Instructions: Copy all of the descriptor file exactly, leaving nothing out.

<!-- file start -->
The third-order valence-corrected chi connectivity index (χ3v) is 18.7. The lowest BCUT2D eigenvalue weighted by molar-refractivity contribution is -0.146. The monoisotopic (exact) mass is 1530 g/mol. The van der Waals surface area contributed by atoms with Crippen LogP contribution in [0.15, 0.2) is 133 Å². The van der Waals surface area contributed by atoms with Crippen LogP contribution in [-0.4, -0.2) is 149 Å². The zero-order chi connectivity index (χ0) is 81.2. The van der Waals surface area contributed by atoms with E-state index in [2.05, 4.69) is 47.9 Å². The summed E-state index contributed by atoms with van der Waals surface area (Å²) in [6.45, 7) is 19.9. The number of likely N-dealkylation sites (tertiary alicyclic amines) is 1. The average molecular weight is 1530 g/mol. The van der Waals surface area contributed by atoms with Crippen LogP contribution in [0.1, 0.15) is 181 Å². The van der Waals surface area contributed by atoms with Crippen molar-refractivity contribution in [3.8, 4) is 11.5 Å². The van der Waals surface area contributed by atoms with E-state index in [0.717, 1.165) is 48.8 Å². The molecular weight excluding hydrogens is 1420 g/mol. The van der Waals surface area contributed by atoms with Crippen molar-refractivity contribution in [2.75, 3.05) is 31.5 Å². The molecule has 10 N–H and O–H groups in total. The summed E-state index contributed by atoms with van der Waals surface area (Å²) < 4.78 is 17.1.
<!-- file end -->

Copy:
The third-order valence-corrected chi connectivity index (χ3v) is 18.7. The lowest BCUT2D eigenvalue weighted by molar-refractivity contribution is -0.146. The monoisotopic (exact) mass is 1530 g/mol. The van der Waals surface area contributed by atoms with Crippen LogP contribution in [0.15, 0.2) is 133 Å². The van der Waals surface area contributed by atoms with Crippen LogP contribution in [-0.4, -0.2) is 149 Å². The zero-order chi connectivity index (χ0) is 81.2. The van der Waals surface area contributed by atoms with E-state index in [2.05, 4.69) is 47.9 Å². The summed E-state index contributed by atoms with van der Waals surface area (Å²) in [6.45, 7) is 19.9. The number of likely N-dealkylation sites (tertiary alicyclic amines) is 1. The average molecular weight is 1530 g/mol. The van der Waals surface area contributed by atoms with Crippen LogP contribution in [0.1, 0.15) is 181 Å². The van der Waals surface area contributed by atoms with Crippen molar-refractivity contribution in [3.8, 4) is 11.5 Å². The van der Waals surface area contributed by atoms with E-state index in [0.717, 1.165) is 48.8 Å². The molecular weight excluding hydrogens is 1420 g/mol. The van der Waals surface area contributed by atoms with Crippen molar-refractivity contribution in [2.75, 3.05) is 31.5 Å². The molecule has 10 N–H and O–H groups in total. The summed E-state index contributed by atoms with van der Waals surface area (Å²) < 4.78 is 17.1.